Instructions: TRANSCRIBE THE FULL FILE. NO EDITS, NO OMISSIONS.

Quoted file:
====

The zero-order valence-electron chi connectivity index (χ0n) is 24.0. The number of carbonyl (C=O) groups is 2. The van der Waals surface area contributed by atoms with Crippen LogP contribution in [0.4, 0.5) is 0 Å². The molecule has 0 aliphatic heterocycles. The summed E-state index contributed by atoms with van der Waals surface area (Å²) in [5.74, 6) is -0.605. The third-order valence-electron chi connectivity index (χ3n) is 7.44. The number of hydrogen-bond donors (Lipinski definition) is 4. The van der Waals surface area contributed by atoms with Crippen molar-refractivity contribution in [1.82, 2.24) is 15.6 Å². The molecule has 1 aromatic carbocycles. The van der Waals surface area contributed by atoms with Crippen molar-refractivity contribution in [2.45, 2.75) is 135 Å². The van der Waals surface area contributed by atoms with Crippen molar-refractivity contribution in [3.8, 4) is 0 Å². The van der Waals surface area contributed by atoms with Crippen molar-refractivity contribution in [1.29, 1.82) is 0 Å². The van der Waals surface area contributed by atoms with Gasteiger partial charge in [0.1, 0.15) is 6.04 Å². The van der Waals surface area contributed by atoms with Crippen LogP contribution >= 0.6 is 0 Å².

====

The zero-order valence-electron chi connectivity index (χ0n) is 24.0. The number of carbonyl (C=O) groups is 2. The van der Waals surface area contributed by atoms with Crippen LogP contribution in [0.4, 0.5) is 0 Å². The molecule has 0 aliphatic heterocycles. The summed E-state index contributed by atoms with van der Waals surface area (Å²) in [5.74, 6) is -0.605. The third-order valence-electron chi connectivity index (χ3n) is 7.44. The number of hydrogen-bond donors (Lipinski definition) is 4. The van der Waals surface area contributed by atoms with Crippen molar-refractivity contribution in [1.82, 2.24) is 15.6 Å². The molecule has 1 aromatic carbocycles. The van der Waals surface area contributed by atoms with Crippen molar-refractivity contribution in [2.45, 2.75) is 135 Å². The van der Waals surface area contributed by atoms with Crippen molar-refractivity contribution in [3.8, 4) is 0 Å². The van der Waals surface area contributed by atoms with Crippen molar-refractivity contribution in [1.29, 1.82) is 0 Å². The van der Waals surface area contributed by atoms with Gasteiger partial charge in [0.1, 0.15) is 6.04 Å². The van der Waals surface area contributed by atoms with Crippen LogP contribution >= 0.6 is 0 Å².